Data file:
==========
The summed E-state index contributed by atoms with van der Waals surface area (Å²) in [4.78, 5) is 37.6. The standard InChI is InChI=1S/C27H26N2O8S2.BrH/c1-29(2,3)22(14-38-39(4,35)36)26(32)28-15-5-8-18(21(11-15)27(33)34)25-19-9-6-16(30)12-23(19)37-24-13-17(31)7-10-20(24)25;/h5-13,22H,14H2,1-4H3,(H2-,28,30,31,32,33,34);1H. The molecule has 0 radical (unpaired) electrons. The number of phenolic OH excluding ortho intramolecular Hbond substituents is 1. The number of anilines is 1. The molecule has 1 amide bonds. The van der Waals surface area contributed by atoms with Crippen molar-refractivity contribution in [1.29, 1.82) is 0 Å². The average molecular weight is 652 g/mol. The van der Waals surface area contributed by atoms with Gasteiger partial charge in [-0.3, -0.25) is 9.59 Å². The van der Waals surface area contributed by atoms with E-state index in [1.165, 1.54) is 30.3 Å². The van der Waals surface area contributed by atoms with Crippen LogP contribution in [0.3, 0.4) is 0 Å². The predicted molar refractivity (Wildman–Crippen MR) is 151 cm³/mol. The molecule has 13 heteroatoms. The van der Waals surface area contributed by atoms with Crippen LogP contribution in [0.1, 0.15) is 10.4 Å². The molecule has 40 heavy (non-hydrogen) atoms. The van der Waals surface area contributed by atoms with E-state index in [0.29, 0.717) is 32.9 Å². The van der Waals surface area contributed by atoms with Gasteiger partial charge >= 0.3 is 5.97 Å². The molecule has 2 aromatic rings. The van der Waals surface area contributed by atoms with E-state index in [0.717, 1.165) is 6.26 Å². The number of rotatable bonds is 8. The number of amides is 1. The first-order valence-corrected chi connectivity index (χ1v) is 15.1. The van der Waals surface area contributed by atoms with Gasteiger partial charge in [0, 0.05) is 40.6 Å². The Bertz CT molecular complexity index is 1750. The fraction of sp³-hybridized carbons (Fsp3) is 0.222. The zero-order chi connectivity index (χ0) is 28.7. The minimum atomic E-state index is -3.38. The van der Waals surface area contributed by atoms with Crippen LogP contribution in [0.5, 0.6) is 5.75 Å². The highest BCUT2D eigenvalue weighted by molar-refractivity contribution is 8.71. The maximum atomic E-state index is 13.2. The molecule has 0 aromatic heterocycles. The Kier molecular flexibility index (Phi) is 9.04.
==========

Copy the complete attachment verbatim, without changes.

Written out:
The summed E-state index contributed by atoms with van der Waals surface area (Å²) in [4.78, 5) is 37.6. The standard InChI is InChI=1S/C27H26N2O8S2.BrH/c1-29(2,3)22(14-38-39(4,35)36)26(32)28-15-5-8-18(21(11-15)27(33)34)25-19-9-6-16(30)12-23(19)37-24-13-17(31)7-10-20(24)25;/h5-13,22H,14H2,1-4H3,(H2-,28,30,31,32,33,34);1H. The molecule has 0 radical (unpaired) electrons. The number of phenolic OH excluding ortho intramolecular Hbond substituents is 1. The number of anilines is 1. The molecule has 1 amide bonds. The van der Waals surface area contributed by atoms with Crippen molar-refractivity contribution in [1.29, 1.82) is 0 Å². The average molecular weight is 652 g/mol. The van der Waals surface area contributed by atoms with Gasteiger partial charge in [-0.3, -0.25) is 9.59 Å². The van der Waals surface area contributed by atoms with E-state index in [1.165, 1.54) is 30.3 Å². The van der Waals surface area contributed by atoms with Crippen LogP contribution in [0.3, 0.4) is 0 Å². The predicted molar refractivity (Wildman–Crippen MR) is 151 cm³/mol. The molecule has 13 heteroatoms. The van der Waals surface area contributed by atoms with Crippen LogP contribution in [0.1, 0.15) is 10.4 Å². The molecule has 40 heavy (non-hydrogen) atoms. The van der Waals surface area contributed by atoms with E-state index in [0.29, 0.717) is 32.9 Å². The van der Waals surface area contributed by atoms with Gasteiger partial charge >= 0.3 is 5.97 Å². The molecule has 2 aromatic rings. The van der Waals surface area contributed by atoms with E-state index in [0.717, 1.165) is 6.26 Å². The number of rotatable bonds is 8. The number of amides is 1. The first-order valence-corrected chi connectivity index (χ1v) is 15.1. The van der Waals surface area contributed by atoms with Gasteiger partial charge in [0, 0.05) is 40.6 Å². The Bertz CT molecular complexity index is 1750. The fraction of sp³-hybridized carbons (Fsp3) is 0.222. The zero-order chi connectivity index (χ0) is 28.7. The minimum atomic E-state index is -3.38. The van der Waals surface area contributed by atoms with Crippen LogP contribution in [0.5, 0.6) is 5.75 Å². The highest BCUT2D eigenvalue weighted by molar-refractivity contribution is 8.71. The maximum atomic E-state index is 13.2. The molecule has 0 aromatic heterocycles. The Kier molecular flexibility index (Phi) is 9.04.